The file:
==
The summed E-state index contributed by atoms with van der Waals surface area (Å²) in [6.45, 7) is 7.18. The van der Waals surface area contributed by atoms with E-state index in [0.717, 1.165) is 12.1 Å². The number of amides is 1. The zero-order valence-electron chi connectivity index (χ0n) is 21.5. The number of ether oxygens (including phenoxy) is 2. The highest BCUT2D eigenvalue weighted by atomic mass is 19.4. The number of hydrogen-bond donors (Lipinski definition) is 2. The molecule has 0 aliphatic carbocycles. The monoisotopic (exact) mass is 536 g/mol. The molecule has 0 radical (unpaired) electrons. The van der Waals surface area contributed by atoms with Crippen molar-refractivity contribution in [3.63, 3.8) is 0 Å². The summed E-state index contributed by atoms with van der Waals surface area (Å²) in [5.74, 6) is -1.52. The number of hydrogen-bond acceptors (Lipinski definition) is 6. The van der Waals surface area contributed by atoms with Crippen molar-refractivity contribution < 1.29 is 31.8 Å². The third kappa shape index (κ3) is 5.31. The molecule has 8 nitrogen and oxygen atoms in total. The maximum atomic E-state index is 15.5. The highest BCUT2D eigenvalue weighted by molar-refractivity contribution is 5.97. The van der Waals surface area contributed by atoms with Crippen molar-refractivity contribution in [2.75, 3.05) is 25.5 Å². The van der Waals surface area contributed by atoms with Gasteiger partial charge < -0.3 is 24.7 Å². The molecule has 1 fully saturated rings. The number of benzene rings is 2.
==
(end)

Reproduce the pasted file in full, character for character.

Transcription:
The summed E-state index contributed by atoms with van der Waals surface area (Å²) in [6.45, 7) is 7.18. The van der Waals surface area contributed by atoms with E-state index in [0.717, 1.165) is 12.1 Å². The number of amides is 1. The zero-order valence-electron chi connectivity index (χ0n) is 21.5. The number of ether oxygens (including phenoxy) is 2. The highest BCUT2D eigenvalue weighted by atomic mass is 19.4. The number of hydrogen-bond donors (Lipinski definition) is 2. The molecule has 0 aliphatic carbocycles. The monoisotopic (exact) mass is 536 g/mol. The molecule has 0 radical (unpaired) electrons. The van der Waals surface area contributed by atoms with Crippen molar-refractivity contribution in [3.63, 3.8) is 0 Å². The summed E-state index contributed by atoms with van der Waals surface area (Å²) in [5.74, 6) is -1.52. The number of hydrogen-bond acceptors (Lipinski definition) is 6. The van der Waals surface area contributed by atoms with Crippen molar-refractivity contribution < 1.29 is 31.8 Å². The third kappa shape index (κ3) is 5.31. The molecule has 8 nitrogen and oxygen atoms in total. The maximum atomic E-state index is 15.5. The highest BCUT2D eigenvalue weighted by molar-refractivity contribution is 5.97. The van der Waals surface area contributed by atoms with Crippen molar-refractivity contribution in [2.75, 3.05) is 25.5 Å². The van der Waals surface area contributed by atoms with Gasteiger partial charge < -0.3 is 24.7 Å². The molecule has 1 fully saturated rings. The number of benzene rings is 2.